The season of "the scene"
COLUMBIA, Mo 4/30/15 (Photo Essay) -- It's the time of year music fills the air: birds emerging from the cold; outdoor concerts; a CoMo street fair; a troupe of traveling troubadours at a festival in Stephens Lake Park.
The celebratory sound of the Rose Music Hall unveiling a few days ago. Children singing at Earth Day. A crowd lining up at the Blue Note or The Bridge, for the latest band to hit town.
In honor of this Season of Joyful Noise and the traveling musicians who help make it happen, our music reviewer and editor Hilary Scott Gennaro (left) takes us on her first major journey of the new music year.
On the road to Texas with her hit new album Freight Train Love, Hilary and her band played venues around the state; took in the sights and sounds of South by Southwest (SXSW); landed a new manager; learned the amazing history of a Houston radio station repeatedly attacked by the Ku Klux Klan; and picked up new insights to share with Heart Beat readers about today's ever-evolving music scene.
Better known as Hilary Scott, she captured and captioned most of the photos below.
"One of the best on this album, Flowers On Mars comes off as one of those songs
of legend where a musician wakes up and writes a hit."
-- LA Music Examiner, reviewing Freight Train Love
At SXSW, we did showcases on the roof of the Blind Pig and Hometone Records at Maggie Mae's, in the heart of the chaos and action on 6th street in Austin. It was very cool to be part of the Hometone showcase, sort of a reunion for me with a bunch of Columbia musicians. Also very cool -- an agent from a huge booking agency came to see us.
He said meeting and hearing me was the highlight of his festival experience!
After our publicist Kim Grant put us on the bill, we showcased for Grand Ole Austin, the SXSW version of Grand Ole Echo in Los Angeles. We were honored to join an impressive line-up that included artists like Chuck Prophet. Kim came to us on a wave of glowing recommendations from other artists, and she had a chance to see us live.
We also connected with a promoter who works with venues in Texas, another highlight of our trip, which included gigs in Fort Worth at Shipping and Receiving and in Houston at Anderson Fair.
Lyle Lovett and ZZ Top got their starts at Anderson Fair, the first and oldest acoustic music venue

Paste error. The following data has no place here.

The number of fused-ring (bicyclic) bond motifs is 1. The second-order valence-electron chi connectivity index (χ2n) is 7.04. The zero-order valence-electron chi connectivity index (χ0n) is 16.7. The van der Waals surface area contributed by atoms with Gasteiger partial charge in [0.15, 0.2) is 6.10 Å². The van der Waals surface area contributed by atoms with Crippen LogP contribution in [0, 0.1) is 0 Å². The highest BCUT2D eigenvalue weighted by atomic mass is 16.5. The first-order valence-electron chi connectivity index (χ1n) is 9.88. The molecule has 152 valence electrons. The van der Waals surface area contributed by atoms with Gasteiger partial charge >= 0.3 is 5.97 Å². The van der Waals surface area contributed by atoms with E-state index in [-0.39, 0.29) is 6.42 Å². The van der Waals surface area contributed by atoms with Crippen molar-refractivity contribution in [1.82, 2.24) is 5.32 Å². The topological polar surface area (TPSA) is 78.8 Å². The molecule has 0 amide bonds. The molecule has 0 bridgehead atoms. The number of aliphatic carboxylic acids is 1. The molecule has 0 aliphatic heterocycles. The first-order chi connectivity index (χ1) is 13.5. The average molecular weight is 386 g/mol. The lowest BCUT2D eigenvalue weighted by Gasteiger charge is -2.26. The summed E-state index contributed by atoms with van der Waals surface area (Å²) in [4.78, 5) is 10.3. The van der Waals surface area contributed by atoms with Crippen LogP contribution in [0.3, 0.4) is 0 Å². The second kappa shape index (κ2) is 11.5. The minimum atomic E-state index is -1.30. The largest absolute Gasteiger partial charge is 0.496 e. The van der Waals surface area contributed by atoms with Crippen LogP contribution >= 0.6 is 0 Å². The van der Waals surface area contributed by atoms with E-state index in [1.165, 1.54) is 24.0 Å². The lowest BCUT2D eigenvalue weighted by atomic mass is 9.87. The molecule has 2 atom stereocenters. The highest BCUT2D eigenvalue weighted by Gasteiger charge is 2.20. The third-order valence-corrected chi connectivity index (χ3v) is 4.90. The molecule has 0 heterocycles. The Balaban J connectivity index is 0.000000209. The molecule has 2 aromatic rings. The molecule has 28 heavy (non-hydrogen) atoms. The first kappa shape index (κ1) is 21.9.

in Texas' largest city, population over 2 million.
One of the most fascinating aspects of our trip to Texas was visiting radio station KPFT 90.1 FM in Houston and
learning its history.
First off, there is no zoning in Houston, so the radio station abuts houses and commercial property.
Years ago, it was one of 9 radio stations on the same block.
In their early days, the station -- part of the Pacifica group of progressive radio -- was often attacked by the KKK. Nicknamed "Sparky", KPFT's transmitter was bombed by the Klan, once when the station was broadcasting Arlo Guthrie's counter-culture classic, Alice's Restaurant. Bricks were thrown through their windows, and as recently as 7 years ago, AK 47 shots barely missed the top of someone's head in the studio.
Five years ago, at their 40th anniversary pledge drive, a KKK member came in with a brick and $400 cash rubber-banded around it. He wanted to give them a gift for hanging in despite the attacks.
Performing is the soul of every musician's life, and networking is the heart. In the heart of Texas, we met Lou DeMarco (above) from Momentary Love Management. One look at his website -- what Lou says about his mission, his passion -- and you quickly realize why meeting him was the best part of our Lone Star adventure.
We finalized our agreement to work with Lou at SXSW, a step I can't be more excited about. Adding Lou's Momentary Love team to our Freight Train Love team :) will help relieve pressure on me, as he focuses on ever-more challenging feats of networking: licensing deals; representation by larger booking agencies; touring with well-known acts; increasing our exposure to larger and larger audiences.
With Lou in our corner, I hope to focus more on writing, creating, and art.
-- Hilary Scott for the Columbia Heart Beat